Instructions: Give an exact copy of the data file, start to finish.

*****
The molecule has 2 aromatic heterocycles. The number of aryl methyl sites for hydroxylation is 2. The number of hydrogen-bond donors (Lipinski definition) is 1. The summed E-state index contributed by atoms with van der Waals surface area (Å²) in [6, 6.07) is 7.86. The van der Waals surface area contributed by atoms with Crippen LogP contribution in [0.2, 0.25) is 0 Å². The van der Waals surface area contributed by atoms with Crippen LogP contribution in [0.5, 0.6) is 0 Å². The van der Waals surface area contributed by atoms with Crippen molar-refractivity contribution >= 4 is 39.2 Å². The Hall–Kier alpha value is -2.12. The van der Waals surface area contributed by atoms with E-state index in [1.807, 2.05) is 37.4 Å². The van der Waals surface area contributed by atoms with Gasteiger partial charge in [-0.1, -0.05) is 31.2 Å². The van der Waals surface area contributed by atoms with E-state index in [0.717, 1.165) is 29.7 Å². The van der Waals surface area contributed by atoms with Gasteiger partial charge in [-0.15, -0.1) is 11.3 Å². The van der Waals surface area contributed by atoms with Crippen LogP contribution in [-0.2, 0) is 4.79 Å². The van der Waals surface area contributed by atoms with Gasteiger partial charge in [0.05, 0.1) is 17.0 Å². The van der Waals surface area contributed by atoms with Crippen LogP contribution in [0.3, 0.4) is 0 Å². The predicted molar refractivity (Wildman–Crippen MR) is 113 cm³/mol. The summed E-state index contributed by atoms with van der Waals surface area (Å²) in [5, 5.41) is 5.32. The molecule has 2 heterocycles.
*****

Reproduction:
The molecule has 2 aromatic heterocycles. The number of aryl methyl sites for hydroxylation is 2. The number of hydrogen-bond donors (Lipinski definition) is 1. The summed E-state index contributed by atoms with van der Waals surface area (Å²) in [6, 6.07) is 7.86. The van der Waals surface area contributed by atoms with Crippen LogP contribution in [0.2, 0.25) is 0 Å². The van der Waals surface area contributed by atoms with Crippen LogP contribution in [0.5, 0.6) is 0 Å². The van der Waals surface area contributed by atoms with Crippen molar-refractivity contribution >= 4 is 39.2 Å². The Hall–Kier alpha value is -2.12. The van der Waals surface area contributed by atoms with E-state index in [1.807, 2.05) is 37.4 Å². The van der Waals surface area contributed by atoms with Gasteiger partial charge in [-0.1, -0.05) is 31.2 Å². The van der Waals surface area contributed by atoms with E-state index in [0.717, 1.165) is 29.7 Å². The van der Waals surface area contributed by atoms with Gasteiger partial charge in [-0.15, -0.1) is 11.3 Å². The van der Waals surface area contributed by atoms with Crippen LogP contribution in [-0.2, 0) is 4.79 Å². The van der Waals surface area contributed by atoms with Gasteiger partial charge in [0.05, 0.1) is 17.0 Å². The van der Waals surface area contributed by atoms with Crippen LogP contribution in [0.3, 0.4) is 0 Å². The predicted molar refractivity (Wildman–Crippen MR) is 113 cm³/mol. The summed E-state index contributed by atoms with van der Waals surface area (Å²) in [5, 5.41) is 5.32. The molecule has 2 heterocycles.